“Everyone was like, ‘Is it fake? Is it not fake?’ There was a debate around what constitutes a real picture. And actually, there is no such thing as a real picture. As soon as you have sensors to capture something, you reproduce [what you’re seeing], and it doesn’t mean anything. There is no real picture. You can try to define a real picture by saying, ‘I took that picture’, but if you used AI to optimize the zoom, the autofocus, the scene – is it real? Or is it all filters? There is no real picture, full stop.”
— Patrick Chomet, Samsung Head of Customer Experience
Earlier this year, Samsung ruffled some feathers in the photography community when it was discovered that the Galaxy S24 mobile phone was using AI to enhance photos taken of the moon. Whatever, I couldn't care less.
Then, in a recent interview, Samsung’s head of customer experience Patrick Chomet was quoted by TechRadar as saying there’s no such thing as a “real picture”, as in the pull quote above. Of course, as you probably know, I fully agree. Yawn.
Then PetaPixel went and wrote the inevitable editorial refuting this claim in the least intellectually interesting way possible—their response was basically “duh, no”. The author of the PetaPixel piece, Matt Growcoot, expresses his moral outrage at the idea that there can be no such thing, drops a few names, mentions the dictionary…and that’s about it.
The closest we get to a serious reason to adopt Growcoot’s point of view is to challenge us: “go outside right now with a real camera — one that doesn’t have any generative AI programs loaded into a computer — and take a photo of the outside world. Voila, [you] have just taken a ‘real picture.’”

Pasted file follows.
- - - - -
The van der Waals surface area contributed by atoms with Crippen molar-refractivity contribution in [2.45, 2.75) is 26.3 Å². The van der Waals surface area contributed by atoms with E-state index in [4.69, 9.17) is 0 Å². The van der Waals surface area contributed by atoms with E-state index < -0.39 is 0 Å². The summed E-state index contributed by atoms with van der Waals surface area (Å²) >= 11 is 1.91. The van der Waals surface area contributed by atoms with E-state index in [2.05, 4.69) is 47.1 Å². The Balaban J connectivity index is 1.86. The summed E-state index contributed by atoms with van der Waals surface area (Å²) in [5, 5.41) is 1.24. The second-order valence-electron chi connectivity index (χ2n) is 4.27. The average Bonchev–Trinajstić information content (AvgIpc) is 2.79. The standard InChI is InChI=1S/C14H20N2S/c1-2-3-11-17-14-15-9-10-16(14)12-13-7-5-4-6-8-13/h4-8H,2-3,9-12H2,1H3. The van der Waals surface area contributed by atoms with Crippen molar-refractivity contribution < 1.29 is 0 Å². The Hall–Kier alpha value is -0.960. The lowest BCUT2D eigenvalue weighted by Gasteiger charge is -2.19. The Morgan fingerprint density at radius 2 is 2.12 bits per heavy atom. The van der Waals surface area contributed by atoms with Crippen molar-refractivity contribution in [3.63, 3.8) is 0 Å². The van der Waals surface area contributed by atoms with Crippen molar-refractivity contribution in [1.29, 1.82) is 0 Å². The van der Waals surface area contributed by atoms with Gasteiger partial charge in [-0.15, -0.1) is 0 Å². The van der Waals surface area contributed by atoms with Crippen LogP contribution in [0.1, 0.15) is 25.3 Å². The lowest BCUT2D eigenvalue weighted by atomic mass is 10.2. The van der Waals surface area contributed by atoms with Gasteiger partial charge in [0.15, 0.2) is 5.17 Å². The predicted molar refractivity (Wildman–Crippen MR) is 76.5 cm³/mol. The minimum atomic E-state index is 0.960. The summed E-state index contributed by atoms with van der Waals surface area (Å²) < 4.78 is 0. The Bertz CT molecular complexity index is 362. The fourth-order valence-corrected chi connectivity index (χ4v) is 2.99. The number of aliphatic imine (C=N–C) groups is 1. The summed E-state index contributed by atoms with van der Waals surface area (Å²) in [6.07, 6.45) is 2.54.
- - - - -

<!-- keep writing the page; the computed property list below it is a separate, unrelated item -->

So, of course I did that. Or anyway, I took some photos out my window, as it’s rainy in Lisbon today. Here's the result, a “real picture” according to Growcoot’s rather limited but precise definition:
Of course, I failed to put a lens on my camera. Let’s fix that!
A bit overexposed maybe? But still a “real picture” accordoing to Growcoot, because I took it with a camera that permitted photons to fall onto a photo-sensitive sensor, without the intervention of generative AI. Maybe that's not what he meant? Let’s try again.
I really don’t know what Growcoot thought he was able to achieve with his piece, but let’s try to read it charitably.
I suspect that what he takes himself to be saying is that a “real picture” is one taken without any kind of mediation by a device that alters the scene as it appears to the photographer. Which sounds reasonable on its face. Except all of the photographs above were taken using only the kinds of devices that I think Growcoot would allow—a lens (except the first photo, where I removed even that impediment!), and a tiny AI that measured the exposure and set the camera settings accordingly. As we can see, that is an awful lot of mediation, though! And sorting through and directing that mediation requires the evaluative interpretation of the photographer as well.
Taking a photograph that Growcoot would allow as “real” requires both devices to enhance the image falling on the sensor, and some kind of intelligence to apply those devices according to a desired interpretation of the scene, including auto-focus and auto-exposure computers, the color engine in the camera, and the human intelligence handling the camera.
So now we can ask Growcoot: Which of these intermediates are admissible in a “real picture”, and more importantly, why? Why are generative AI or the kinds of evaluative procedures available in smartphones out of bounds, but these other techniques are in bounds? What about other kinds of AI like auto-focus, and what if any is the difference? Is a lens required? What kind and why? What other parameters are important…and again, why?
I do not think there are any good, principled answers to the questions that aren’t question-begging. The more we push at these kinds of assumptions underlying Growcoot’s take, the less weight they bear.
Of course, you know my position—all of these techniques lie on a continuum, and that there is no principled way to draw a red line that divides “real” photographs from…whatever the opposite is. Nor do we want such red lines, because the only good they do is to gatekeep the photography community from those insufficiently sophisticated to possibly understand the (make-believe) nuances.